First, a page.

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    ‘The Harmony of One Choir’? Music and social unity in Reformation Heidelberg

    Laube, Matthew (2020) ‘The Harmony of One Choir’? Music and social unity in Reformation Heidelberg. Past & Present 248 (1), pp. 41-86. ISSN 0031-2746.

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    Abstract

    From early in the Reformation, Protestant leaders viewed music as a powerful tool not only for educating their followers, but also for forging unity within diverse and dispersed communities. Such a belief found expression in official and unofficial religious contexts, and left its mark on printed devotional material, congregational hymn books, public policies of church authorities, and the musical activities of individual churches. At the same time, the manner in which a person accessed, experienced and produced music in a Reformation urban environment was conditioned as much by social factors such as age, gender, social station and personal contacts, as by confessional affiliation and policy. Using a corpus of previously unexploited sources from the Protestant city of Heidelberg, this article challenges the rhetorical and outdated binary notions of social ‘harmony’ and ‘discord’. It argues that music in a Reformation city — whether congregational song in churches, secular song in taverns, inns and streets, or domestic devotional song — could function as a powerful platform for emphasizing rather than dissolving a range of meaningful social differences, even as it created new kinds of unity across urban society.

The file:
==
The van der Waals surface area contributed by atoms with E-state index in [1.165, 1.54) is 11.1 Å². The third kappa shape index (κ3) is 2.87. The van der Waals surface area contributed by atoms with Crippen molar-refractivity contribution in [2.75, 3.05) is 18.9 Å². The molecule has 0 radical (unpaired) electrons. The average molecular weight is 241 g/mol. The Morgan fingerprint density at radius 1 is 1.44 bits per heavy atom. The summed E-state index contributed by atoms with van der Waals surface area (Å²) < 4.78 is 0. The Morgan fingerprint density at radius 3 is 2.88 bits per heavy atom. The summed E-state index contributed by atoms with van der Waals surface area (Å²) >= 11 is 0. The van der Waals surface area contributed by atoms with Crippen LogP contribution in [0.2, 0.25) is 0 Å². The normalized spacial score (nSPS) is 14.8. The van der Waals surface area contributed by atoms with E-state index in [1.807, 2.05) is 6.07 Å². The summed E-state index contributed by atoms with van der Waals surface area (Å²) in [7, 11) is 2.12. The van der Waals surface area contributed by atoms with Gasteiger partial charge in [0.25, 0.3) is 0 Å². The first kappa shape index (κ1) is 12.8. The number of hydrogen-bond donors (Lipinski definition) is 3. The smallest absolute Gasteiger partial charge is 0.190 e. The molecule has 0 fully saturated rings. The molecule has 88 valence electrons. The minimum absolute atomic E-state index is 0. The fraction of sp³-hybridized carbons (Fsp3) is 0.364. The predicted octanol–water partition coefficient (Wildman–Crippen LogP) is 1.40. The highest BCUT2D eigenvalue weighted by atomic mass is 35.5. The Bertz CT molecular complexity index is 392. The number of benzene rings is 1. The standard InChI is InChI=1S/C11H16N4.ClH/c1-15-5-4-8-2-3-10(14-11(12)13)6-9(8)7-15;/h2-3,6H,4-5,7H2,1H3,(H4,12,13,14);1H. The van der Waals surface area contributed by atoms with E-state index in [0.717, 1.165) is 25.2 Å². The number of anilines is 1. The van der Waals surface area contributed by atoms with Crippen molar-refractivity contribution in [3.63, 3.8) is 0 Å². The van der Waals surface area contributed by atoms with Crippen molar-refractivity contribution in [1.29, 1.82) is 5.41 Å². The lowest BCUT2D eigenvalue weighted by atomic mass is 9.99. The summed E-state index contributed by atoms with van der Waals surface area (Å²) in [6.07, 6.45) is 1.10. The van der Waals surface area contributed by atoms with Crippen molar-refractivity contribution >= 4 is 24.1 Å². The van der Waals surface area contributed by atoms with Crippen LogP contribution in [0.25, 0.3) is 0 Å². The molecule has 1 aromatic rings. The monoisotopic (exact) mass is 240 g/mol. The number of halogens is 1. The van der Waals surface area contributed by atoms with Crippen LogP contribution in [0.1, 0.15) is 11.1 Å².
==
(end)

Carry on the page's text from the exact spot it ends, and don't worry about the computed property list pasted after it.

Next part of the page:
Metadata

    Item Type: Article
    School: School of Social Sciences, History and Philosophy > History, Classics and Archaeology
    Depositing User: Matthew Laube
    Date Deposited: 30 Apr 2019 12:36
    Last Modified: 17 Jun 2021 18:29
    URI: https://eprints.bbk.ac.uk/id/eprint/27156

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